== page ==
When I visited the gorgeous city of Girona just north of Barcelona two Junes ago, I came into town expecting to stay just two nights before returning back to BCN and from there to Santiago. No, this isn’t one of those cliché “I just had to extend my stay!” posts—I literally thought I had only booked two nights in my hostel…but come to find out, I had actually booked (and pre-paid for) three!
Another happy surprise was that my (now-longer-than-expected) time in Girona overlapped with the biweekly (twice-weekly?) open-air market, as I found out while reading the hostel’s bulletin board. What better way to spend a Tuesday than by taking in the sights and smells of the building blocks of the local cuisine? It was a literal walk in the park to get to this market as they had moved the stalls that typically line the banks of the Ter River into a sprawling wooded park for the summer.
The handsome city of Girona in far northeastern Spain had long been on my to-visit list, becoming irresistible after a series of sensational blog posts and Instagram photos from friends I follow came across my feed.
You might think that Girona (pronounced “zhee-ROE-nuh” [ʒiˈɾo.nə]) would be totally overshadowed by its neighbor Barcelona to the south, but sitting a 40-minute train ride away lets this provincial capital carve out its own unique character and feel. And that personality is 100% Catalan, making Girona a perfect place to experience what makes the northeastern region of Catalunya so special.
As part of my final trip around Spain before moving back home, I spent three nights in this fabulous city and got more deeply acquainted with what makes Catalan culture unique than I would have otherwise as a tourist in Barcelona.
I had a couple of bad first impressions of Barcelona that almost made me want to conclude the city was one big, loud, tourist theme park.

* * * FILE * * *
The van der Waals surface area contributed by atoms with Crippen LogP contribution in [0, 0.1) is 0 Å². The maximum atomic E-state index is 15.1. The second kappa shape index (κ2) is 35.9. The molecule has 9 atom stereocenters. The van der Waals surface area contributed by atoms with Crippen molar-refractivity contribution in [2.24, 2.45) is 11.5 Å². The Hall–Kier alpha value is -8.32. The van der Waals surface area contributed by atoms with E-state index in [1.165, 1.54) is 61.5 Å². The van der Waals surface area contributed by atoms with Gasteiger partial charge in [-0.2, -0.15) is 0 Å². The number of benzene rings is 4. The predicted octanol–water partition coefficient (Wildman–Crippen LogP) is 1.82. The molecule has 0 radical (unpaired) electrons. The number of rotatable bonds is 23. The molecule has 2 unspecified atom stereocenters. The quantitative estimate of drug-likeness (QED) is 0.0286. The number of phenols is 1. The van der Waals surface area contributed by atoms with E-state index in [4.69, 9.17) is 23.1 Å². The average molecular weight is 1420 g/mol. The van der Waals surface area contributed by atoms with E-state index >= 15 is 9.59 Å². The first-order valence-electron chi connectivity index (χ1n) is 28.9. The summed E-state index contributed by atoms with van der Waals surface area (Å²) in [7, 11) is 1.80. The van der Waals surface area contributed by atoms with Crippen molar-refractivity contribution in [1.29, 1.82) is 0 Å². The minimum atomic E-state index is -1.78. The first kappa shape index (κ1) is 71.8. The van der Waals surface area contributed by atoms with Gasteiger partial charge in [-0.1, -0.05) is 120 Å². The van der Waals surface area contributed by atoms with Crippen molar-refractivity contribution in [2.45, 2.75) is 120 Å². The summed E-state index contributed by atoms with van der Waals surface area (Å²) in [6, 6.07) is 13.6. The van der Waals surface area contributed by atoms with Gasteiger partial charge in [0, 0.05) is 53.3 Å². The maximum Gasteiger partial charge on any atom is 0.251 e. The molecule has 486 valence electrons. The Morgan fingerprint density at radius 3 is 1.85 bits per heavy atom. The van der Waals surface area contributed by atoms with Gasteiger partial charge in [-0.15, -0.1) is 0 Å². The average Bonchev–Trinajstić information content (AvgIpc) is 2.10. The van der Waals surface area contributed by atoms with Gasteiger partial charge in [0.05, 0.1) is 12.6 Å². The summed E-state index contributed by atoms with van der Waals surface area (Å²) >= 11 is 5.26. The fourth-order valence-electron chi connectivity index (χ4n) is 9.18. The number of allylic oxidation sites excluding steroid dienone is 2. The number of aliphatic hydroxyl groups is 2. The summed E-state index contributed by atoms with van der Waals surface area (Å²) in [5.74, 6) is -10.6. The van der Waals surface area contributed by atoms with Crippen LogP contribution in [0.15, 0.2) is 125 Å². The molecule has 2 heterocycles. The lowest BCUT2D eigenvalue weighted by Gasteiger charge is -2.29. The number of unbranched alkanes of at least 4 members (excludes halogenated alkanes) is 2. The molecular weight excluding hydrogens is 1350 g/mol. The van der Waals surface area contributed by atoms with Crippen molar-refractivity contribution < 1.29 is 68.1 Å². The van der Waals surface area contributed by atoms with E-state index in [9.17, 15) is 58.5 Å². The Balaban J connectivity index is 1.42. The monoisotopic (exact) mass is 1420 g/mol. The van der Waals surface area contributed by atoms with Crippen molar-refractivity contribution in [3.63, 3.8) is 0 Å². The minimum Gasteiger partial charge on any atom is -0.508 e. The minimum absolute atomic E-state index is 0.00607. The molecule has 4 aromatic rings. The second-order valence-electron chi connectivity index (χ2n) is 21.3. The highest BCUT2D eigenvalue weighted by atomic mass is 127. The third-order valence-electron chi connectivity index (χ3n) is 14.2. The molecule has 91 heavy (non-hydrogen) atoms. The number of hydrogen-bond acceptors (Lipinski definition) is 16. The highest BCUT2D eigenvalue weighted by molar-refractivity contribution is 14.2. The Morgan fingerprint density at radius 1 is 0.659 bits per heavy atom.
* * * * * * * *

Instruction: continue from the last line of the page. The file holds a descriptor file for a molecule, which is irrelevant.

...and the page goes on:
To kick off my flying-by-the-seat-of-my-pants trip around France in 2012, I took the trenhotel from southern Spain to Barcelona and spent a layover in the Catalan capital, intending to take a second night train to Paris that evening. I checked off all the main sights in the old town: the cathedral, the Boqueria market, Santa María del Mar, the historical museum, the Picasso museum, even a rediscovered synagogue. However, due to a combination of poorly-announced commuter train delays and poor planning on my part, I missed the night train to Paris by five minutes. Fortunately I was able to get a spot on the high-speed TGV leaving that morning and find a bed at a seven-euro hostel nearby…ah, the glory days.
I returned to Barcelona a couple months later to attend a concert by the Icelandic band Sigur Rós on the top of Montjuïc hill. This weekend trip was all about the arts: in addition to music, I appreciated art at the Museu Nacional d’Art de Catalunya and the Joan Miró museum, and I also checked off all seven of Antoni Gaudí’s scintillating buildings in Barcelona. But in between rushing from one museum to another Gaudí house, something felt…lacking.
That winter I was back in Barcelona for a layover, this time on my way to Italy. But I arrived in the evening and had to get up at 4am to catch the airport bus, so my only memories of this trip involve threading a path through the disorienting hellhole that is the Sants train station and wading through all the traffic and tourists in Plaça de Catalunya.
It wasn’t until June of 2015 that I realized Barcelona wasn’t so bad after all, but not for the reasons that most folks visit the city in droves. The neighborhood of Gràcia, far to the north of the touristy core, totally changed how I felt about Barcelona.